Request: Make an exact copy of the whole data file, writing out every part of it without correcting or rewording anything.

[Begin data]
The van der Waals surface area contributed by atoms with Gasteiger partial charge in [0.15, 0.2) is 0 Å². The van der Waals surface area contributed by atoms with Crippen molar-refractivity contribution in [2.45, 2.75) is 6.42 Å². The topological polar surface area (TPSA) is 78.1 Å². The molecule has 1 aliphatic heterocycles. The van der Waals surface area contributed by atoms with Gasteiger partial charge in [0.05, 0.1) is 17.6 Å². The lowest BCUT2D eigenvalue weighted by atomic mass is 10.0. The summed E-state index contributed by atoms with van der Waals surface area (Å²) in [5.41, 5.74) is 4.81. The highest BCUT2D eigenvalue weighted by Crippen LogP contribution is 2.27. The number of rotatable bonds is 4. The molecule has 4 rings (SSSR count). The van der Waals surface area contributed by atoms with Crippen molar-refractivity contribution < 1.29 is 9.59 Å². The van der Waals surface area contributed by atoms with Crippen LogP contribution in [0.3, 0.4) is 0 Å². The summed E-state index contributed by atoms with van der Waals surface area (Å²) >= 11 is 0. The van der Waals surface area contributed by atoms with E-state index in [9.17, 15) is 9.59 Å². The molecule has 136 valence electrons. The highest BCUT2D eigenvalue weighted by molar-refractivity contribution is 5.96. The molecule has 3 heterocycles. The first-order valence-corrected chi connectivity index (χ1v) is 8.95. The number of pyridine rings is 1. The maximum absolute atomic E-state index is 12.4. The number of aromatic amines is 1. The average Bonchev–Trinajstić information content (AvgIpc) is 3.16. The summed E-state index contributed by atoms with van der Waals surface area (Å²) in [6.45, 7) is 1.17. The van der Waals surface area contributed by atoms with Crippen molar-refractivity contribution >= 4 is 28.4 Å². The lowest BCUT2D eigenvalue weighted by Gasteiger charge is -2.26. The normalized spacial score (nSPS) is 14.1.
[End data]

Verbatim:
The van der Waals surface area contributed by atoms with Gasteiger partial charge in [0.15, 0.2) is 0 Å². The van der Waals surface area contributed by atoms with Crippen molar-refractivity contribution in [2.45, 2.75) is 6.42 Å². The topological polar surface area (TPSA) is 78.1 Å². The molecule has 1 aliphatic heterocycles. The van der Waals surface area contributed by atoms with Gasteiger partial charge in [0.05, 0.1) is 17.6 Å². The lowest BCUT2D eigenvalue weighted by atomic mass is 10.0. The summed E-state index contributed by atoms with van der Waals surface area (Å²) in [5.41, 5.74) is 4.81. The highest BCUT2D eigenvalue weighted by Crippen LogP contribution is 2.27. The number of rotatable bonds is 4. The molecule has 4 rings (SSSR count). The van der Waals surface area contributed by atoms with Crippen molar-refractivity contribution < 1.29 is 9.59 Å². The van der Waals surface area contributed by atoms with Crippen LogP contribution in [0.3, 0.4) is 0 Å². The summed E-state index contributed by atoms with van der Waals surface area (Å²) >= 11 is 0. The van der Waals surface area contributed by atoms with E-state index in [9.17, 15) is 9.59 Å². The molecule has 136 valence electrons. The highest BCUT2D eigenvalue weighted by molar-refractivity contribution is 5.96. The molecule has 3 heterocycles. The first-order valence-corrected chi connectivity index (χ1v) is 8.95. The number of pyridine rings is 1. The maximum absolute atomic E-state index is 12.4. The number of aromatic amines is 1. The average Bonchev–Trinajstić information content (AvgIpc) is 3.16. The summed E-state index contributed by atoms with van der Waals surface area (Å²) in [6.45, 7) is 1.17. The van der Waals surface area contributed by atoms with Crippen molar-refractivity contribution >= 4 is 28.4 Å². The lowest BCUT2D eigenvalue weighted by Gasteiger charge is -2.26. The normalized spacial score (nSPS) is 14.1.